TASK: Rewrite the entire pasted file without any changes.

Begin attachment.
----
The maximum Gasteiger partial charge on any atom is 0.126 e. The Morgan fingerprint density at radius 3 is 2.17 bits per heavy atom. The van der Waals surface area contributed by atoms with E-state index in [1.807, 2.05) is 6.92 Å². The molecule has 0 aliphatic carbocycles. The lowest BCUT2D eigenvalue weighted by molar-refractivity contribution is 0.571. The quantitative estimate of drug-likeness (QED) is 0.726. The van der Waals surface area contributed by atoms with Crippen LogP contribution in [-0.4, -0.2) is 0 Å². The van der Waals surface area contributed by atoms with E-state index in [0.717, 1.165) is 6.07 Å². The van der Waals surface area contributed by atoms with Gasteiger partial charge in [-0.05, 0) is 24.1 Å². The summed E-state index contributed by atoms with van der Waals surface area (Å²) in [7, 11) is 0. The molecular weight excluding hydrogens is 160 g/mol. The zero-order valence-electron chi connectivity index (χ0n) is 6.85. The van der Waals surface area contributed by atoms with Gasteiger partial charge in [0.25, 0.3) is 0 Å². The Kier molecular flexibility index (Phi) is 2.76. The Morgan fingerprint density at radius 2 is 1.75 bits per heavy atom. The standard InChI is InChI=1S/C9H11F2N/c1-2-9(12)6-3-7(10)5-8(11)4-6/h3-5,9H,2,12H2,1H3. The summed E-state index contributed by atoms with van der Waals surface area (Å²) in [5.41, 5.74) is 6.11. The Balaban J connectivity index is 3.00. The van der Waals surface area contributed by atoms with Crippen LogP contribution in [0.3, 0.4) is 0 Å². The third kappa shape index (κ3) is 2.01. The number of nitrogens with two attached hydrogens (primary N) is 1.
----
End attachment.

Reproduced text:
The maximum Gasteiger partial charge on any atom is 0.126 e. The Morgan fingerprint density at radius 3 is 2.17 bits per heavy atom. The van der Waals surface area contributed by atoms with E-state index in [1.807, 2.05) is 6.92 Å². The molecule has 0 aliphatic carbocycles. The lowest BCUT2D eigenvalue weighted by molar-refractivity contribution is 0.571. The quantitative estimate of drug-likeness (QED) is 0.726. The van der Waals surface area contributed by atoms with Crippen LogP contribution in [-0.4, -0.2) is 0 Å². The van der Waals surface area contributed by atoms with E-state index in [0.717, 1.165) is 6.07 Å². The van der Waals surface area contributed by atoms with Gasteiger partial charge in [-0.05, 0) is 24.1 Å². The summed E-state index contributed by atoms with van der Waals surface area (Å²) in [7, 11) is 0. The molecular weight excluding hydrogens is 160 g/mol. The zero-order valence-electron chi connectivity index (χ0n) is 6.85. The van der Waals surface area contributed by atoms with Gasteiger partial charge in [0.25, 0.3) is 0 Å². The Kier molecular flexibility index (Phi) is 2.76. The Morgan fingerprint density at radius 2 is 1.75 bits per heavy atom. The standard InChI is InChI=1S/C9H11F2N/c1-2-9(12)6-3-7(10)5-8(11)4-6/h3-5,9H,2,12H2,1H3. The summed E-state index contributed by atoms with van der Waals surface area (Å²) in [5.41, 5.74) is 6.11. The Balaban J connectivity index is 3.00. The van der Waals surface area contributed by atoms with Crippen LogP contribution in [0.3, 0.4) is 0 Å². The third kappa shape index (κ3) is 2.01. The number of nitrogens with two attached hydrogens (primary N) is 1.